Need our help?

If you would like further complimentary advice on the Employment Wage Subsidy Scheme from an expert, our advisors are ready to take your call. Call us on 01 886 0350 or request a callback here.

Book a call with a consultant

Complete the form below and a consultant will call you as soon as possible.

Book a call with a consultant

Complete the form below and a consultant will call you as soon as possible.

Latest Resources

Probationary periods and employment contracts affected by new rules

As January is a quiet time for many business owners, it can be a good time to do some HR jobs that have been put […]

Handling employee resignation and notice periods in Ireland

Employee resigning with documents and belongings
How to handle employee resignation and notice periods in Ireland From time to time, an employee resigns to pursue a career outside of your organisation. […]

Employer’s guide to the Organisation of Working Time Act

Employer’s guide to the Organisation of Working Time Act The Organisation of Working Time Act 1997. What does this legislation set out to do and […]

Nora Cashe

Peninsula

Nóra studied Law in Griffith College Dublin and qualified as a Barrister in 2008, practising in the area of Criminal law. She is also member of the Irish Employment Law Association.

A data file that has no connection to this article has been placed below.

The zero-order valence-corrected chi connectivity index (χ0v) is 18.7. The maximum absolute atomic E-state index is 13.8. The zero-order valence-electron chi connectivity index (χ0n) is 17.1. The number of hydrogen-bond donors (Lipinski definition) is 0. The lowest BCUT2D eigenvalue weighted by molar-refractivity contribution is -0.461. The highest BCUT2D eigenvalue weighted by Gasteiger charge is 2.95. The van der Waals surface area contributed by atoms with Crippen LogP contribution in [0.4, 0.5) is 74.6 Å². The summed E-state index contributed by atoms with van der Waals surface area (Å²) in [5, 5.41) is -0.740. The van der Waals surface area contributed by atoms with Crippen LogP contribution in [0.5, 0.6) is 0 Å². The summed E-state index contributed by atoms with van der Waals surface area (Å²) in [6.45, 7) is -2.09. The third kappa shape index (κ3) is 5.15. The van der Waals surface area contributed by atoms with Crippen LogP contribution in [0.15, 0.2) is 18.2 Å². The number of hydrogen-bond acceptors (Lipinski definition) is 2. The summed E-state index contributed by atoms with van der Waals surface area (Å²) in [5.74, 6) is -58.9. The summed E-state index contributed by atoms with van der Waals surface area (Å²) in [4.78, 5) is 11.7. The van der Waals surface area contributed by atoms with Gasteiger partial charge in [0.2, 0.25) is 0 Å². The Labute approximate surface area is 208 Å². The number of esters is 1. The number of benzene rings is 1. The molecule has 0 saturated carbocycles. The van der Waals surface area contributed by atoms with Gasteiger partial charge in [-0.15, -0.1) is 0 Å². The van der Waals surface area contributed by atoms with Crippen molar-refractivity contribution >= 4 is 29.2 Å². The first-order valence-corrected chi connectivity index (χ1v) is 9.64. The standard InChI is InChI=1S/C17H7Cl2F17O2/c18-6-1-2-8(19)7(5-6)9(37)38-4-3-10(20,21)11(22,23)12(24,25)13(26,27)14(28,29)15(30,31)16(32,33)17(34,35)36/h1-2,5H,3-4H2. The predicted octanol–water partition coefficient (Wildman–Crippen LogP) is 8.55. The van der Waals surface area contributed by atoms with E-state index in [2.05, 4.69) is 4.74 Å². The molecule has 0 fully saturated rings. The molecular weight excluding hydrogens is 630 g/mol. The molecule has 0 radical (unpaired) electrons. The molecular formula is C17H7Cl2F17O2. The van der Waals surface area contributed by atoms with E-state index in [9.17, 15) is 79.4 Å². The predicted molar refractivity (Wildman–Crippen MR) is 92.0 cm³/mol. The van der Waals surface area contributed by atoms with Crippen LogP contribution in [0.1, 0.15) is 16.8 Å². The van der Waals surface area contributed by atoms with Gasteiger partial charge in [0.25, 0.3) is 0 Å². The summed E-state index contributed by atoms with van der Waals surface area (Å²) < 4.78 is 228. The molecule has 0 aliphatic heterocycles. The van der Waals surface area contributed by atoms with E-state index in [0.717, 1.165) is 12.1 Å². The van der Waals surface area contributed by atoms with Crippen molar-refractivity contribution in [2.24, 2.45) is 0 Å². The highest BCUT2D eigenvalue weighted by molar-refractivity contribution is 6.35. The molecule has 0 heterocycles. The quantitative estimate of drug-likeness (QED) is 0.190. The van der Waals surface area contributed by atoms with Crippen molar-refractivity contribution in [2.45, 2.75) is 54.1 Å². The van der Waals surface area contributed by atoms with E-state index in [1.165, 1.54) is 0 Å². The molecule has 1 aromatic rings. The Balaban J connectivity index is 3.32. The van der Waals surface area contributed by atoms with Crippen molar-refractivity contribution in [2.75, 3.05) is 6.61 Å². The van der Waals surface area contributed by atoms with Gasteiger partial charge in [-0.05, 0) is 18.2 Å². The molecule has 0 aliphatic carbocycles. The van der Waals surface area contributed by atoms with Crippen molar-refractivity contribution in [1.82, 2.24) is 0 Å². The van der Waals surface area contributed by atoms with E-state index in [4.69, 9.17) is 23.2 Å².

Nora has extensive experience representing clients at Employment Tribunal hearings, Conciliation / Mediation meetings before both the Workplace Relations Commission and the Labour Court. 

Nóra is a member of the Irish Employment Law Association and engages with the WRC Adjudication Service as part of their stakeholder engagement forum.

Deiric McCann

Genos International Europe

Deiric McCann leads Genos International Europe – The EU division of a world-leading provider of emotional intelligence solutions. 

With over two decades experience at the highest levels of management, Deiric supports clients to develop the resilience, emotional intelligence, psychological safety and engagements of their employees.

Rhiannon Coyne

Graphite HRM

Rhiannon Coyne is a Senior HR Consultant at Graphite HRM and will be providing an overview of best practice on how to deal with complaints of bullying and harassment in the workplace. 

With a number of recent updates to employment laws, Rhiannon will take a closer look at employment equality and how it is interlinked to Health & Safety and what employers can learn from recent case laws.

David Begg

Workplace Relations Commission

David Begg was appointed Chairperson of the Workplace Relations Commission (WRC) in January 2021.

David is also a professor at Maynooth University Institute of Social Sciences. Mr Begg’s extensive history in the trade union movement included leading the ESB Officers Association and Irish Congress of Trade Unions, stepping away from the latter in 2001 to chair international aid agency Concern.

David Begg was also previously a director of the Central Bank of Ireland between 1995 and 2010.